This past winter, Isle Royale wolf researchers reported a stunning decline in the number of wolves on the island -- the numbers dropped from 16 to 9 in one year, leaving only one that was known to be female. Now they know why.
Wolves in winter on Isle Royale, 2009 photo courtesy of Rolf Peterson, Michigan Technical University
The researchers reported today that they found the bodies of three adult wolves dead in an abandoned mine shaft. One was a young female, a second one, who could have made the wolves survival possible. John Vucetich, one of the researchers and a biologist at Michigan Technological University, said:
"We found there had been a real catastrophe in early winter, before we arrived on the island in January,” said Vucetich. “There were three dead wolves from the Chippewa Harbor Pack in the shaft: a collared male that we had been unable to locate this winter, an older male—maybe the alpha male—and a female born in 2011.
“There is no way to know how the three wolves ended up falling into the pit, but very likely, accumulating snow and ice played a role in the accident.
“We now understand a major reason for the decline in pack size of the Chippewa Harbor Pack in 2012, and perhaps why we saw such a desultory pattern of travel and low kill rate in this pack,” Vucetich said. The pack seemed to have no “game plan” following the large loss of so many individuals, he explained.
The collared wolf was nick-named Romeo, whom the researchers could not find during their 2012 winter study, although they picked up his collar signal briefly once or twice. They named him that because of his eagerness to mate.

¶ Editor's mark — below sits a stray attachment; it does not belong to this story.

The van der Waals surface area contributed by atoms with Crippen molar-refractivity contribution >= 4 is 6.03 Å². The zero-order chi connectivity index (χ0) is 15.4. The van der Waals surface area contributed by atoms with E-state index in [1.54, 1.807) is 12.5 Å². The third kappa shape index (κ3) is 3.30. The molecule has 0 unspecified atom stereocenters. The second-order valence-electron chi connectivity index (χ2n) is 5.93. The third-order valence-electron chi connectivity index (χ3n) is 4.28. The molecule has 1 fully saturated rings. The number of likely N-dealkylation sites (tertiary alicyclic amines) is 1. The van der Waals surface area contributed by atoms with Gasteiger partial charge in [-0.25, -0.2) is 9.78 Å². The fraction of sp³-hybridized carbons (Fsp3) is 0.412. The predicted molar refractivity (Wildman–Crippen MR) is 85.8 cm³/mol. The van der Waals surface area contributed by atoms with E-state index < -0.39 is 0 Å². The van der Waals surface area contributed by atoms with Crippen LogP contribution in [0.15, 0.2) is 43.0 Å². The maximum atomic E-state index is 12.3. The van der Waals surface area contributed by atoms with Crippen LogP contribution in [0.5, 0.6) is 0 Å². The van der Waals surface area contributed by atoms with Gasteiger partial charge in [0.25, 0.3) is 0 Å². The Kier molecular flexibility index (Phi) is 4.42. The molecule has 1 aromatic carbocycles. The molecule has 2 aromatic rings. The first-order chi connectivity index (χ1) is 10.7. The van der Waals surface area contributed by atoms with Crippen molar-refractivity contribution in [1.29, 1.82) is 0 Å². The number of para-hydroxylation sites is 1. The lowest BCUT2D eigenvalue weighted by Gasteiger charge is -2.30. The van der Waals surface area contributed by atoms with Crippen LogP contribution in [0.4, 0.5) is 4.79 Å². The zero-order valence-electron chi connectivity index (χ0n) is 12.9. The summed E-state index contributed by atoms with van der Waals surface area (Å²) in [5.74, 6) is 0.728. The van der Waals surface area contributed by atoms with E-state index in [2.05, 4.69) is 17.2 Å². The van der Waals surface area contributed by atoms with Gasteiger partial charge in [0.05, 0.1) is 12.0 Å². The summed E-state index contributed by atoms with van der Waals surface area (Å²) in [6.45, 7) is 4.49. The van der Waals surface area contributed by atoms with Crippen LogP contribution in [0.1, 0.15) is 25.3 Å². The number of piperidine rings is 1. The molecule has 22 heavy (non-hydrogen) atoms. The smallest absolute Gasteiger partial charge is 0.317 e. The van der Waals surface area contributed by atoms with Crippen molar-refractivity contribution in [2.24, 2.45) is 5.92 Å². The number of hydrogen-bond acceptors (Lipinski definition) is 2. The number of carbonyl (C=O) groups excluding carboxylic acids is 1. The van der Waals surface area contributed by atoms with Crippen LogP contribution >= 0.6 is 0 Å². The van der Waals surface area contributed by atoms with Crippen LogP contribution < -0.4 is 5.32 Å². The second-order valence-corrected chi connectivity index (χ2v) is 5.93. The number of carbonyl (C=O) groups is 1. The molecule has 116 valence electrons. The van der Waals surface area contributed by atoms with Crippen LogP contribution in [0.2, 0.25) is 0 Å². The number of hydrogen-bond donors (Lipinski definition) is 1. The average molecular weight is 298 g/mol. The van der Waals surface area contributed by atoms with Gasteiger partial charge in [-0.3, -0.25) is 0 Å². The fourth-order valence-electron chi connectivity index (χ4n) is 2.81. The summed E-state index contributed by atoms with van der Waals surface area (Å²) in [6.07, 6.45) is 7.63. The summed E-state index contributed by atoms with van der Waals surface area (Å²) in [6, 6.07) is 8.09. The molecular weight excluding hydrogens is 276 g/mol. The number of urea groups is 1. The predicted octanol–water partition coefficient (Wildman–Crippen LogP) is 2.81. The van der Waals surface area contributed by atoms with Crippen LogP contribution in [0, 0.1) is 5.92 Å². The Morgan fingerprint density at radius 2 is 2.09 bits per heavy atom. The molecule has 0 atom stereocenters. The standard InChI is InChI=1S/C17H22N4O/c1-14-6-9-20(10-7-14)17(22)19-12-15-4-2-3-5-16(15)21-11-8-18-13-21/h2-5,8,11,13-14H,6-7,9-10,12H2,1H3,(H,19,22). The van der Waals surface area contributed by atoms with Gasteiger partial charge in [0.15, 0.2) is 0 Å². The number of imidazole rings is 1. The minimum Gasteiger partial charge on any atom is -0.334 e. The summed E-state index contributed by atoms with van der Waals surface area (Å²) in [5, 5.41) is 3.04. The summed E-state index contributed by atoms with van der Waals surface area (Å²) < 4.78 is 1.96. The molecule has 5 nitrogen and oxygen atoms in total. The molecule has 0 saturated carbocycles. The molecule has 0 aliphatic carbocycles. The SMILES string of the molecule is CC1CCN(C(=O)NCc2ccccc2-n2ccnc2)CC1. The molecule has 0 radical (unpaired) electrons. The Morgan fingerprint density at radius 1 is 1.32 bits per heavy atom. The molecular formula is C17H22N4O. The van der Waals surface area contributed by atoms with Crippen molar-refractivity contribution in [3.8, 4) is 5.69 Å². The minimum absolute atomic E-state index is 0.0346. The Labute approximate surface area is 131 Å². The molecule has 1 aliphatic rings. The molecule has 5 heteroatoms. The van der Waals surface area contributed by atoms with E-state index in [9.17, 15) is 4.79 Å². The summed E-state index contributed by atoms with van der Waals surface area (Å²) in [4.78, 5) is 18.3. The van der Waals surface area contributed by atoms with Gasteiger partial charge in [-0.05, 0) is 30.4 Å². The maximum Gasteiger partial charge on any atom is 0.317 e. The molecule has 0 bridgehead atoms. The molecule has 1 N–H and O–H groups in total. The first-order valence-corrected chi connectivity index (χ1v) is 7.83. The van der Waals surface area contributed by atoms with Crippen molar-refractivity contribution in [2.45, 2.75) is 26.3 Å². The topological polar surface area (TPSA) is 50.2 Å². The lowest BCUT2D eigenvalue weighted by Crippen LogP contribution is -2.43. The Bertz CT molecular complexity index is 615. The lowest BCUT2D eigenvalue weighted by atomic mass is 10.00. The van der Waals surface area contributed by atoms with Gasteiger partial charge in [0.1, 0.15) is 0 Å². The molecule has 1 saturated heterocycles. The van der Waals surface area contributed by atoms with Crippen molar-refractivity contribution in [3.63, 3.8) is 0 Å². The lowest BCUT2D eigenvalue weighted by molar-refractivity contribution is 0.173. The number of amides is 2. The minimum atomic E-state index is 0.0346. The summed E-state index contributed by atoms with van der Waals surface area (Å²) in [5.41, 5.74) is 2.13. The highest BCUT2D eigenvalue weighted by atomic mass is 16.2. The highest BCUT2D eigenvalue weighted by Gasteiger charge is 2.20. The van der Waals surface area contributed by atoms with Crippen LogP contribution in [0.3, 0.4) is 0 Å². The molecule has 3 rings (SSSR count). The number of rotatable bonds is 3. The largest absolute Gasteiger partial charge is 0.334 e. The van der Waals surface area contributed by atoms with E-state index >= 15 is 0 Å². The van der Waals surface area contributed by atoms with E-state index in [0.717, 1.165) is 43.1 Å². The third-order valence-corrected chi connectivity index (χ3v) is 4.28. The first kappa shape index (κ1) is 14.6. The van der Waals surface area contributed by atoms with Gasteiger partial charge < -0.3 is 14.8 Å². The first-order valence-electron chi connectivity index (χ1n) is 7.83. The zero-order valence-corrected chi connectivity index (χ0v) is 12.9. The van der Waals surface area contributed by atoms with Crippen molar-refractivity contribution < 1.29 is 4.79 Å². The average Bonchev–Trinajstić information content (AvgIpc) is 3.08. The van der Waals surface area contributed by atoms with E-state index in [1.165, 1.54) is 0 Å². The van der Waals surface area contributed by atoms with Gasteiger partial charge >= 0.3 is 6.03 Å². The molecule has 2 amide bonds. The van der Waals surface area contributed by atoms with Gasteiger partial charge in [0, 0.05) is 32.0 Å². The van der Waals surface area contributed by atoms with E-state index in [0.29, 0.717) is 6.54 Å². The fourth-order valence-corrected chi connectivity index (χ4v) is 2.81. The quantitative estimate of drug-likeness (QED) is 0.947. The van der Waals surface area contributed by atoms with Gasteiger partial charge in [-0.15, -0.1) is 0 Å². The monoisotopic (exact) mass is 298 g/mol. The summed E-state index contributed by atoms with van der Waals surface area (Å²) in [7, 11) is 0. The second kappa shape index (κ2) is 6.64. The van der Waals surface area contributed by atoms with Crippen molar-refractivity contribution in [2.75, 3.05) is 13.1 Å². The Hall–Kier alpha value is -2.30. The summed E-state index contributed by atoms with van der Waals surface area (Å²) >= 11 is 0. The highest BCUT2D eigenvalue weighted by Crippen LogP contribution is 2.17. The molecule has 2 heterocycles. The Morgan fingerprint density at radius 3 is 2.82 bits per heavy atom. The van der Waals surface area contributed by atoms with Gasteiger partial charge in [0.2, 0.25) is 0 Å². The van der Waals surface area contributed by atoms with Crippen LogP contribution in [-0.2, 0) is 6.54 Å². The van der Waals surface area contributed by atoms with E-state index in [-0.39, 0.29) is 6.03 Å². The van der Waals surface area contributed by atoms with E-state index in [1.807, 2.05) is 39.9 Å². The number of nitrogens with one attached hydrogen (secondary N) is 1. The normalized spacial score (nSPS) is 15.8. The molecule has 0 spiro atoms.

The female was lost at a critical juncture in the wolves history. The shortage of females means the wolves, which have been on the island since the 1950s, may well go extinct. There is one other known female on the island who is believed to have mated, but the scientists won't know that until get a glimpse of pups later this summer.
The National Park Service and wolf researchers across the country are now debating whether or not bring new wolves to the island, or let nature take its course, a critical turning point in the management of the the nation's wildest places.
As for the mine shaft, it dates to the time of the time of the Pittsburgh and Isle Royale Company, which operated in the Todd Harbor area between 1846 and 1853. Park Superintendent Phyllis Green said:
“Random events often play a large role in isolated, island populations and although tragic, information from this event will serve to help us evaluate future management of this population.”